Declarative Debugging with Buddha

Bernie Pope (University of Melbourne)

Haskell is a very safe language, particularly because of its type system. However, there will always be programs that do the wrong thing. This lecture is about the use and implementation of a debugger, called buddha, which helps Haskell programmers understand why their programs misbehave. Traditional debugging tools that examine the program execution step-by-step are not suitable for Haskell because of its unorthodox evaluation strategy. Instead, a different approach is taken, which abstracts away the evaluation order of the program, and focuses on its high-level logical meaning.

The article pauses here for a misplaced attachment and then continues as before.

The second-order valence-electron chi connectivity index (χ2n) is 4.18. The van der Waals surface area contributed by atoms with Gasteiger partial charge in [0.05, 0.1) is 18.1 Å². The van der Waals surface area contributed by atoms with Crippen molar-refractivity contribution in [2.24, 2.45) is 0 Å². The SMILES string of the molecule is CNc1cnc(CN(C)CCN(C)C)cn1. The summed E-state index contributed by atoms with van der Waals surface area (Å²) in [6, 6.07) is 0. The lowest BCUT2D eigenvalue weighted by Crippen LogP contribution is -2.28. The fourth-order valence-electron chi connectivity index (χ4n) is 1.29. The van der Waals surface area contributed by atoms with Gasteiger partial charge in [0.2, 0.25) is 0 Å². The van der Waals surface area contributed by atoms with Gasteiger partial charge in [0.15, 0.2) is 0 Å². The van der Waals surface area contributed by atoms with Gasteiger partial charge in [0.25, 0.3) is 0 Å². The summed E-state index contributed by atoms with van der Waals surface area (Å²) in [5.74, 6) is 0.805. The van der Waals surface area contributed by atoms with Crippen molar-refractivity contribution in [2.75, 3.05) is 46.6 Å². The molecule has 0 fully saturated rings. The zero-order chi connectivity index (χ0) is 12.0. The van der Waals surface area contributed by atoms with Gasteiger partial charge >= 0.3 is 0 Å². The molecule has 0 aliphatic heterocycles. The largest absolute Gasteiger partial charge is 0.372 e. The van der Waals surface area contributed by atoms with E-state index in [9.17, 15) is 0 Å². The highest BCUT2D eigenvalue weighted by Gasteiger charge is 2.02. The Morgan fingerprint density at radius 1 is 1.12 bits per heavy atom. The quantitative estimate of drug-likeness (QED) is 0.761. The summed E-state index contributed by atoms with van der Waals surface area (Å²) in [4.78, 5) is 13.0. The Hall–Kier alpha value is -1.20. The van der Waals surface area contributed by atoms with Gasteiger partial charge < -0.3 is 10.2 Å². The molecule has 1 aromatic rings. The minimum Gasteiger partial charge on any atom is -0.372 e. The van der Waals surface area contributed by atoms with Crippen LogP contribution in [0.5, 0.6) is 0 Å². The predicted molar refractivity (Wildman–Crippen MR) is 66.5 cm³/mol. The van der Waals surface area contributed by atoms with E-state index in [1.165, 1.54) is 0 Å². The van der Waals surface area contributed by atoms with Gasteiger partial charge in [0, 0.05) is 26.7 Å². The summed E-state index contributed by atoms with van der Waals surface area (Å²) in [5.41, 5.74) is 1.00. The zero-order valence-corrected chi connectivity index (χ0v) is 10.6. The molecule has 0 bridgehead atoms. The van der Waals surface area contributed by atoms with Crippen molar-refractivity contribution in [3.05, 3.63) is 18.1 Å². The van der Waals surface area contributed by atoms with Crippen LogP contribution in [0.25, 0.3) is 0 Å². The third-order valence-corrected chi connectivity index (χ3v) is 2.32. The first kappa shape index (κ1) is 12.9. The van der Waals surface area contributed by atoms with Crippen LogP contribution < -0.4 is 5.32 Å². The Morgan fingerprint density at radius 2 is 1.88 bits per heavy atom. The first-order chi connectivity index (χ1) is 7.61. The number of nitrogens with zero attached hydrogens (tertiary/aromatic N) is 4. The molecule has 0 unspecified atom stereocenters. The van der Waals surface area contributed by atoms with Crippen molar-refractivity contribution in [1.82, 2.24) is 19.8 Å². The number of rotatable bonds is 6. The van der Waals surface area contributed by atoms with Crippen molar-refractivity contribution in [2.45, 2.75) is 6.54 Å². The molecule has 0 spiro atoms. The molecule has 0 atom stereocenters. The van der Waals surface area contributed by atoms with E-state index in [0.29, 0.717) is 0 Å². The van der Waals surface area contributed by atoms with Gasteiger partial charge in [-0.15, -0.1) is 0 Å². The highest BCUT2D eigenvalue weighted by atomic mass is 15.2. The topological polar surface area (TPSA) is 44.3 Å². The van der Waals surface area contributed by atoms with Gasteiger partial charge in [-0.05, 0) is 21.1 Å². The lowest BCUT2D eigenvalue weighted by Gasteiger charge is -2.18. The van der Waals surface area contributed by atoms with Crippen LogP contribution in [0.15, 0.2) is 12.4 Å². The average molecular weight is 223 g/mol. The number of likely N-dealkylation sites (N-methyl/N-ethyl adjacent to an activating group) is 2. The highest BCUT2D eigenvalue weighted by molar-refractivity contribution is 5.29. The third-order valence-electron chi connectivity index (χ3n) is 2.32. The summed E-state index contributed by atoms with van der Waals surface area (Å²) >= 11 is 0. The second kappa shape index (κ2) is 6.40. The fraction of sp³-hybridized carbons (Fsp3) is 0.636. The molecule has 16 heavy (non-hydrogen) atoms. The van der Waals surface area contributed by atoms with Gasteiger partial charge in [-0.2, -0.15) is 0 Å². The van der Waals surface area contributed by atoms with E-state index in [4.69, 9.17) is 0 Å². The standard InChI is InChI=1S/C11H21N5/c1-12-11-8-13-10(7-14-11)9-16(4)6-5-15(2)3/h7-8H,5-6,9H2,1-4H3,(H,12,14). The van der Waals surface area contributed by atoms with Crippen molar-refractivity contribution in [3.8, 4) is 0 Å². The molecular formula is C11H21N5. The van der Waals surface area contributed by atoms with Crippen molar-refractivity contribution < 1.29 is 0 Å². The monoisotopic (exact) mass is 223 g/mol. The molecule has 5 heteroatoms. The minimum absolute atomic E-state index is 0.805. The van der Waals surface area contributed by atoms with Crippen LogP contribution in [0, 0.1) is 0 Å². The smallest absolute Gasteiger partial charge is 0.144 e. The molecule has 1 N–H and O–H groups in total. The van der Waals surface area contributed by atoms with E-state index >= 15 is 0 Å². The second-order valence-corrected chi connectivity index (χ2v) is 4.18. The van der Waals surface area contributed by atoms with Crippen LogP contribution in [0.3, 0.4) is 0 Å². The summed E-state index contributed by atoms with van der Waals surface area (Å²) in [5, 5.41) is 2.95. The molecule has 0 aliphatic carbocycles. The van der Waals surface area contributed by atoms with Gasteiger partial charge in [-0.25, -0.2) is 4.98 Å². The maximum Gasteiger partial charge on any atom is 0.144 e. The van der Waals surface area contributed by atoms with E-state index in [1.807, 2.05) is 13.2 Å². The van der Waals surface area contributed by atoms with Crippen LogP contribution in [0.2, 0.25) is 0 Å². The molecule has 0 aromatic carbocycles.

This style of debugging is called Declarative Debugging, and it has its roots in the Logic Programming community. At the heart of the debugger is a tree which records information about the evaluation of the program in a manner which is easy to relate to the structure of the source code. It resembles a call graph annotated with the arguments and results of function applications, shown in their most evaluated form. Logical relationships between entities in the source are reflected in the links between nodes in the tree. An error diagnosis algorithm is applied to the tree in a top-down fashion in the search for causes of bugs.

The following points will be the focus of the lecture:

  1. How to use buddha effectively to find bugs in your program.
  2. Implementation (how buddha works)
  3. Outstanding issues that need more attention, such as debugging I/O intensive programs (future research potential).

More information about buddha can be found on its homepage:

Last update 12 April 2004